Misleading representations that are expressly or impliedly made at any point along the user journey appear to be treated just as seriously.

Importance of remedial action

The ACCC did not allege that Google deliberately contravened the ACL and the parties were agreed that senior managers of Google were not involved in the contravening conduct. Google had also taken remedial action to address the contravening conduct, so that by December 2018, users were no longer shown the misleading screens. These are relevant mitigating factors.

However, the Court found:

“Google is a company with significant levels of interaction with consumers, such that consumer laws should be front of mind. Further and importantly, many consumers are justifiably and properly concerned about privacy and the storage and use of personal information, including information about their location from time to time. This should be, and presumably is, front of mind to commercial entities which profit from the use of such information. It is not acceptable that consumers be exposed to being misled on these sorts of issues, even by conduct which is not deliberate.”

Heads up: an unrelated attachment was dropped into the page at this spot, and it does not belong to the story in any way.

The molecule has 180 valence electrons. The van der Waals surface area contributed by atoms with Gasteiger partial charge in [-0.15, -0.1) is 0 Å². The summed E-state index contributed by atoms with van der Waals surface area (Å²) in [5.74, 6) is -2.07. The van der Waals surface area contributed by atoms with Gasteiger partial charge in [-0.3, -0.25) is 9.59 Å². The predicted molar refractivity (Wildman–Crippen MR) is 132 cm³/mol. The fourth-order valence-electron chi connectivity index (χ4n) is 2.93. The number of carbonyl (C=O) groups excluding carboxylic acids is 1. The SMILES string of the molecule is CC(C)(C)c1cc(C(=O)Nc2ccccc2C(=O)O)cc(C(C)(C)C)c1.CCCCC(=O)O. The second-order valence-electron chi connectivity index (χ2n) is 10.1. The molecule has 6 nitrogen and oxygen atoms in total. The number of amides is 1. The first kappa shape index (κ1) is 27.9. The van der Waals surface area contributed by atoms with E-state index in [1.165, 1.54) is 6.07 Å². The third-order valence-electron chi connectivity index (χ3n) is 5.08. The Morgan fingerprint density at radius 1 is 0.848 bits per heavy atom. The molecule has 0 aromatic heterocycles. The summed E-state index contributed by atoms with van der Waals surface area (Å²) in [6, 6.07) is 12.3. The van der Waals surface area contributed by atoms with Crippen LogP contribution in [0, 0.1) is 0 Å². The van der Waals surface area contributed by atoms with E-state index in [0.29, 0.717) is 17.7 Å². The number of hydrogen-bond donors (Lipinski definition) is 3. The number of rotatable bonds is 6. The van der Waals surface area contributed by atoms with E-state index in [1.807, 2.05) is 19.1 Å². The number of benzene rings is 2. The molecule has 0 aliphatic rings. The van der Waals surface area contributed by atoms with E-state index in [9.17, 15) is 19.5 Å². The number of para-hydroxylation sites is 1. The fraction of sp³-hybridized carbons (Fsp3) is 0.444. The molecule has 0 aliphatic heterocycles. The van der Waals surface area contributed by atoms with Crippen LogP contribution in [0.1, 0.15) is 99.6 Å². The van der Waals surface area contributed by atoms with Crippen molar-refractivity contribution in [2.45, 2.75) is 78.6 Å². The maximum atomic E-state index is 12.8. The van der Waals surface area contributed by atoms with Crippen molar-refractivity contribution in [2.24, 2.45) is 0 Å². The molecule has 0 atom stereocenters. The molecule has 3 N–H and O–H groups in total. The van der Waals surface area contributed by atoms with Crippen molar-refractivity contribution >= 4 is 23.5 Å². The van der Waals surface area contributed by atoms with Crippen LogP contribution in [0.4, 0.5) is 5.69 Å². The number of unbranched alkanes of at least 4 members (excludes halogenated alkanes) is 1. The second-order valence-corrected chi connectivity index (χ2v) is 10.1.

What does this mean for how you disclose your data collection practices?

Any business that collects, stores or uses Australian consumers' personal data should carefully review all representations made about their data collection processes throughout the entirety of the consumers' experience because:

  • it is not necessary that all consumers are misled by your representations – it is sufficient that only "some" are likely to be misled for you to be liable for substantial penalties;
  • the Court is starting to address representations and advertisements made after the increase in the penalties for breaches of the ACL (which took effect on 1 September 2018), and we expect that the ACCC will continue to pursue higher penalties; and
  • overseas entities that engage with Australian consumers' data are increasingly being pursued.

If you would like help reviewing your data collection practices, policies, or the information presented to consumers about them, or you are interested in knowing what this decision means for your business, please get in touch.

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Clayton Utz communications are intended to provide commentary and general information. They should not be relied upon as legal advice. Formal legal advice should be sought in particular transactions or on matters of interest arising from this communication. Persons listed may not be admitted in all States and Territories.